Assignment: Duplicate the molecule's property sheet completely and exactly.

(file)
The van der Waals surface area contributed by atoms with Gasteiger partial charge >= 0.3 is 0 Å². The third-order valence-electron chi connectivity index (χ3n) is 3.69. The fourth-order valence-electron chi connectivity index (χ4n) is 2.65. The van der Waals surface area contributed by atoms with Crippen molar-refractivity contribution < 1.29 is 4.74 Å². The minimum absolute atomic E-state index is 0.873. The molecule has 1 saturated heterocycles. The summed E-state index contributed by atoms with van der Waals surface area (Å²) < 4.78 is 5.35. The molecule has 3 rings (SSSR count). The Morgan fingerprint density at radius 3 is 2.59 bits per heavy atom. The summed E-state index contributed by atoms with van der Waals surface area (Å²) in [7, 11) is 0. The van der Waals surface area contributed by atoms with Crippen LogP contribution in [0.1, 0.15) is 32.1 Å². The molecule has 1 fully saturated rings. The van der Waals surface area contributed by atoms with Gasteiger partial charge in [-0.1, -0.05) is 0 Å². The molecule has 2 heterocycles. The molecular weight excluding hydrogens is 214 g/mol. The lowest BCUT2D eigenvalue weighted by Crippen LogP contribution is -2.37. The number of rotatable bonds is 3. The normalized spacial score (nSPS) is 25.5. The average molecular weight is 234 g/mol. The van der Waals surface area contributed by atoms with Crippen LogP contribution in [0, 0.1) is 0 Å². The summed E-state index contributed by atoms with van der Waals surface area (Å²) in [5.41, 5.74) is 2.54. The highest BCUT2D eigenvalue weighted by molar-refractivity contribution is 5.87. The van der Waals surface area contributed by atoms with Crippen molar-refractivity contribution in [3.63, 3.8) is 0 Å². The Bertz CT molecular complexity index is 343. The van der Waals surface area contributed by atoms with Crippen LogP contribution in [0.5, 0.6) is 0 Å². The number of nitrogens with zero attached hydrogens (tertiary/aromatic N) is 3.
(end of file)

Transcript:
The van der Waals surface area contributed by atoms with Gasteiger partial charge >= 0.3 is 0 Å². The third-order valence-electron chi connectivity index (χ3n) is 3.69. The fourth-order valence-electron chi connectivity index (χ4n) is 2.65. The van der Waals surface area contributed by atoms with Crippen molar-refractivity contribution < 1.29 is 4.74 Å². The minimum absolute atomic E-state index is 0.873. The molecule has 1 saturated heterocycles. The summed E-state index contributed by atoms with van der Waals surface area (Å²) < 4.78 is 5.35. The molecule has 3 rings (SSSR count). The Morgan fingerprint density at radius 3 is 2.59 bits per heavy atom. The summed E-state index contributed by atoms with van der Waals surface area (Å²) in [7, 11) is 0. The van der Waals surface area contributed by atoms with Crippen LogP contribution in [0.1, 0.15) is 32.1 Å². The molecule has 1 fully saturated rings. The van der Waals surface area contributed by atoms with Gasteiger partial charge in [-0.1, -0.05) is 0 Å². The molecule has 2 heterocycles. The molecular weight excluding hydrogens is 214 g/mol. The lowest BCUT2D eigenvalue weighted by Crippen LogP contribution is -2.37. The number of rotatable bonds is 3. The normalized spacial score (nSPS) is 25.5. The average molecular weight is 234 g/mol. The van der Waals surface area contributed by atoms with Crippen LogP contribution in [0, 0.1) is 0 Å². The summed E-state index contributed by atoms with van der Waals surface area (Å²) in [5.41, 5.74) is 2.54. The highest BCUT2D eigenvalue weighted by molar-refractivity contribution is 5.87. The van der Waals surface area contributed by atoms with Crippen molar-refractivity contribution in [3.63, 3.8) is 0 Å². The Bertz CT molecular complexity index is 343. The van der Waals surface area contributed by atoms with Crippen LogP contribution in [0.5, 0.6) is 0 Å². The number of nitrogens with zero attached hydrogens (tertiary/aromatic N) is 3.